The Path to Trans

Me at fifteen.

There are trans people who from the minute they could talk knew they were born in the wrong body. Jazz Jennings and Nicole Mains come to mind. While I’ve identified with being trans for about two years, it’s clear I’ve been living it my entire life, and I could have gotten there sooner with the right support network.

Growing up I had vague ideas I was different, but I didn’t have the vocabulary to explain what I was feeling, so I kept it to myself. For the most part not identifying with my assigned sex didn’t matter much. I’d play with either Barbies or my brother’s action figures, run around outside, eat sugary breakfast cereal, and hang out with the neighbors. I had a hopeless crush on my best friend, which she never reciprocated because her family was super Christian, but it didn’t seem to matter if I was a girl or a boy (except for maybe during our all-girl slumber parties), because she probably wouldn’t have been able to date me anyway. It wasn’t until I became sexually aware at the age of fifteen (admittedly pretty late) where my gender became relevant, and the first thing I did to celebrate this newfound sexual identity, besides masturbate, was starve myself.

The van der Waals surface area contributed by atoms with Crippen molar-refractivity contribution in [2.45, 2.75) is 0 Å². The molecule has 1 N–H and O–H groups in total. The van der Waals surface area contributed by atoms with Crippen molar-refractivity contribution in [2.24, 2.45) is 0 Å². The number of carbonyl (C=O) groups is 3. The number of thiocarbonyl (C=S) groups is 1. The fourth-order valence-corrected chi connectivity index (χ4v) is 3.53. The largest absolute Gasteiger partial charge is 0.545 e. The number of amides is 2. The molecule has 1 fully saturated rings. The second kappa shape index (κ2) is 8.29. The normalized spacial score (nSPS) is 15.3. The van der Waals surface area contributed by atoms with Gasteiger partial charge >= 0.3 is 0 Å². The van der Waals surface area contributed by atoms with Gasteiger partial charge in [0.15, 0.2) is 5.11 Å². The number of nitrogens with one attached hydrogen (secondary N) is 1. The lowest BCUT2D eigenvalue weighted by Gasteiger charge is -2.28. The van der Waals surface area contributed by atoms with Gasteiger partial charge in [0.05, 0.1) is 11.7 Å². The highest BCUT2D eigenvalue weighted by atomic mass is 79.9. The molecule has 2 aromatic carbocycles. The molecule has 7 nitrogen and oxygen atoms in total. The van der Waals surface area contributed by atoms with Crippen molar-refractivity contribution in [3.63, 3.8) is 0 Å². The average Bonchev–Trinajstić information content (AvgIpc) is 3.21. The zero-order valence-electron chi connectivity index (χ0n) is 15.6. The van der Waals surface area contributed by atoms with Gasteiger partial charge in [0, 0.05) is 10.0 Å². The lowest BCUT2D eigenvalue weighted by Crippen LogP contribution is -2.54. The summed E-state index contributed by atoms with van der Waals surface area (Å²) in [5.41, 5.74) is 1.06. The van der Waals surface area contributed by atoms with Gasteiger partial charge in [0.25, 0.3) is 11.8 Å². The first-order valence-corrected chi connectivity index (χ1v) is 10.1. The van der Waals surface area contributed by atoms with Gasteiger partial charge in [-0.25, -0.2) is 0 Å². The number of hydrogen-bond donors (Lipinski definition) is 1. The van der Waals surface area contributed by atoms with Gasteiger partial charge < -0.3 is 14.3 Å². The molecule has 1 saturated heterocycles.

The message coming from my mother growing up was pretty clear: if you couldn’t be gorgeous (I wasn’t), then you had to be skinny. It was better to be both, but you still had to be skinny, and since I’d become sexually aware, I had put together how that rationalization fit into the big picture–in other words–how to find people to have sex and fall in love with. So I starved myself, and I had my mother’s support.